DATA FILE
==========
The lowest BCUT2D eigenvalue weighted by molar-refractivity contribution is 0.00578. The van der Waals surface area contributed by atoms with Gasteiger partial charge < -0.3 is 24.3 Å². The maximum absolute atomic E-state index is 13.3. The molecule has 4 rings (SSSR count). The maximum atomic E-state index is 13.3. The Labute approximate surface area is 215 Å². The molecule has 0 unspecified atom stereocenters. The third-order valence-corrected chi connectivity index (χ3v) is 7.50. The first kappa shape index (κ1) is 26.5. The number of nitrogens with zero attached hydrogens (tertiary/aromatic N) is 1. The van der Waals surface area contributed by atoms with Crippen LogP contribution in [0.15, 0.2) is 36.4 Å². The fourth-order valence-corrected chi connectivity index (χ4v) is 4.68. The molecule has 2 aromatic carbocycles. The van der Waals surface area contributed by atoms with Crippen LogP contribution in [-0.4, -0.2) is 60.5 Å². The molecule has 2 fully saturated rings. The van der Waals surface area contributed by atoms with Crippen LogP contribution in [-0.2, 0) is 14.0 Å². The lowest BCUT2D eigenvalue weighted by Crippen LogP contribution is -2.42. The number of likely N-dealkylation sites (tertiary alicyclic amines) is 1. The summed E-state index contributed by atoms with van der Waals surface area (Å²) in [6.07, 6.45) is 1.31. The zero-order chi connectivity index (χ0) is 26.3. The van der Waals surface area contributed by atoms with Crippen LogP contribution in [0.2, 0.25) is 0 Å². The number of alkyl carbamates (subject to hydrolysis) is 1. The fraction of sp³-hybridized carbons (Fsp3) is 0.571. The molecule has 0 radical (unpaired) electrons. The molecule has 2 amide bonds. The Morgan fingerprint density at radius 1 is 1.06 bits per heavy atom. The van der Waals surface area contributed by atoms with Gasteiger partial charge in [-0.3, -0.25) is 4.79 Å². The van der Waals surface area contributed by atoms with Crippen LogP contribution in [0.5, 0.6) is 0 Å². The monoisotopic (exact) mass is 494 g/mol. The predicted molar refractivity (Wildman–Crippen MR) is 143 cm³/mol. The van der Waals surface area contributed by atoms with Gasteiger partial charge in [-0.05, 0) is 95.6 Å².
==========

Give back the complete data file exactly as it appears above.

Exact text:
The lowest BCUT2D eigenvalue weighted by molar-refractivity contribution is 0.00578. The van der Waals surface area contributed by atoms with Gasteiger partial charge < -0.3 is 24.3 Å². The maximum absolute atomic E-state index is 13.3. The molecule has 4 rings (SSSR count). The maximum atomic E-state index is 13.3. The Labute approximate surface area is 215 Å². The molecule has 0 unspecified atom stereocenters. The third-order valence-corrected chi connectivity index (χ3v) is 7.50. The first kappa shape index (κ1) is 26.5. The number of nitrogens with zero attached hydrogens (tertiary/aromatic N) is 1. The van der Waals surface area contributed by atoms with Crippen LogP contribution in [0.15, 0.2) is 36.4 Å². The fourth-order valence-corrected chi connectivity index (χ4v) is 4.68. The molecule has 2 aromatic carbocycles. The van der Waals surface area contributed by atoms with Crippen LogP contribution in [-0.4, -0.2) is 60.5 Å². The molecule has 2 fully saturated rings. The van der Waals surface area contributed by atoms with Crippen LogP contribution in [-0.2, 0) is 14.0 Å². The lowest BCUT2D eigenvalue weighted by Crippen LogP contribution is -2.42. The number of likely N-dealkylation sites (tertiary alicyclic amines) is 1. The summed E-state index contributed by atoms with van der Waals surface area (Å²) in [6.07, 6.45) is 1.31. The zero-order chi connectivity index (χ0) is 26.3. The van der Waals surface area contributed by atoms with Crippen LogP contribution in [0.2, 0.25) is 0 Å². The number of alkyl carbamates (subject to hydrolysis) is 1. The fraction of sp³-hybridized carbons (Fsp3) is 0.571. The molecule has 0 radical (unpaired) electrons. The molecule has 2 amide bonds. The Morgan fingerprint density at radius 1 is 1.06 bits per heavy atom. The van der Waals surface area contributed by atoms with Gasteiger partial charge in [-0.3, -0.25) is 4.79 Å². The van der Waals surface area contributed by atoms with Crippen LogP contribution in [0.5, 0.6) is 0 Å². The monoisotopic (exact) mass is 494 g/mol. The predicted molar refractivity (Wildman–Crippen MR) is 143 cm³/mol. The van der Waals surface area contributed by atoms with Gasteiger partial charge in [-0.05, 0) is 95.6 Å².